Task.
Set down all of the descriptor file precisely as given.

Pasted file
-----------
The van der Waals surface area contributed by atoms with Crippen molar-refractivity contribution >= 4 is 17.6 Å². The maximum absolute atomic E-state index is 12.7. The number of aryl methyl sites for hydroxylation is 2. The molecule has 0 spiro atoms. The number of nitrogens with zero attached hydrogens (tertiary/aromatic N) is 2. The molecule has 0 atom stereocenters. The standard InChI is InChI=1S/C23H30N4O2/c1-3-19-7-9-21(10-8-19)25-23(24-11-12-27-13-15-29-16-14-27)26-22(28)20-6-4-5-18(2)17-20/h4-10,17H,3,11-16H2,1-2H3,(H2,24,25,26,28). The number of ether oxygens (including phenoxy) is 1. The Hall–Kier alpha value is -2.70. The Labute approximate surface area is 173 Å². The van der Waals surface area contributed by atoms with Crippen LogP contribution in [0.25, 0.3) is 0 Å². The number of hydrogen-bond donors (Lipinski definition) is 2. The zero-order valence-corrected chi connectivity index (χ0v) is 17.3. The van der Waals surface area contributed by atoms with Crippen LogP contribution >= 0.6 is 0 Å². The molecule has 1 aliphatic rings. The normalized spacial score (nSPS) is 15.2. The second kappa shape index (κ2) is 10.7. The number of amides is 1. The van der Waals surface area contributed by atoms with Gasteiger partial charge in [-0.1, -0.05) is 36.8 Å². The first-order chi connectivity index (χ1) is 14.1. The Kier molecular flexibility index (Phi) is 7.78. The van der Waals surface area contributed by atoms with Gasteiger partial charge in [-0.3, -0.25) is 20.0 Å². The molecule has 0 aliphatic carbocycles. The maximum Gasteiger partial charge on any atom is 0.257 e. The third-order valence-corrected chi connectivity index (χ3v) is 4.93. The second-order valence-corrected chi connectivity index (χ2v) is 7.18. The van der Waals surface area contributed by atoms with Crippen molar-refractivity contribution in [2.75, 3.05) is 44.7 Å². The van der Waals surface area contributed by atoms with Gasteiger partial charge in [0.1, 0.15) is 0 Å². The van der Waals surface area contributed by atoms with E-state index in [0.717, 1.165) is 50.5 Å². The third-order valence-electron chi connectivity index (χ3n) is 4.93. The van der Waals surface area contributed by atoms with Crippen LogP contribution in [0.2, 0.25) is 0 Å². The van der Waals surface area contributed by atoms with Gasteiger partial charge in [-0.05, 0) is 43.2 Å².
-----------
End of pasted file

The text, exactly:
The van der Waals surface area contributed by atoms with Crippen molar-refractivity contribution >= 4 is 17.6 Å². The maximum absolute atomic E-state index is 12.7. The number of aryl methyl sites for hydroxylation is 2. The molecule has 0 spiro atoms. The number of nitrogens with zero attached hydrogens (tertiary/aromatic N) is 2. The molecule has 0 atom stereocenters. The standard InChI is InChI=1S/C23H30N4O2/c1-3-19-7-9-21(10-8-19)25-23(24-11-12-27-13-15-29-16-14-27)26-22(28)20-6-4-5-18(2)17-20/h4-10,17H,3,11-16H2,1-2H3,(H2,24,25,26,28). The number of ether oxygens (including phenoxy) is 1. The Hall–Kier alpha value is -2.70. The Labute approximate surface area is 173 Å². The van der Waals surface area contributed by atoms with Crippen LogP contribution in [0.25, 0.3) is 0 Å². The number of hydrogen-bond donors (Lipinski definition) is 2. The zero-order valence-corrected chi connectivity index (χ0v) is 17.3. The van der Waals surface area contributed by atoms with Crippen LogP contribution >= 0.6 is 0 Å². The molecule has 1 aliphatic rings. The normalized spacial score (nSPS) is 15.2. The second kappa shape index (κ2) is 10.7. The number of amides is 1. The van der Waals surface area contributed by atoms with Gasteiger partial charge in [-0.1, -0.05) is 36.8 Å². The first-order chi connectivity index (χ1) is 14.1. The Kier molecular flexibility index (Phi) is 7.78. The van der Waals surface area contributed by atoms with Gasteiger partial charge in [-0.3, -0.25) is 20.0 Å². The molecule has 0 aliphatic carbocycles. The maximum Gasteiger partial charge on any atom is 0.257 e. The third-order valence-corrected chi connectivity index (χ3v) is 4.93. The second-order valence-corrected chi connectivity index (χ2v) is 7.18. The van der Waals surface area contributed by atoms with Crippen molar-refractivity contribution in [2.75, 3.05) is 44.7 Å². The van der Waals surface area contributed by atoms with Gasteiger partial charge in [0.1, 0.15) is 0 Å². The van der Waals surface area contributed by atoms with E-state index in [0.717, 1.165) is 50.5 Å². The third-order valence-electron chi connectivity index (χ3n) is 4.93. The van der Waals surface area contributed by atoms with Crippen LogP contribution in [0.2, 0.25) is 0 Å². The van der Waals surface area contributed by atoms with Gasteiger partial charge in [-0.05, 0) is 43.2 Å².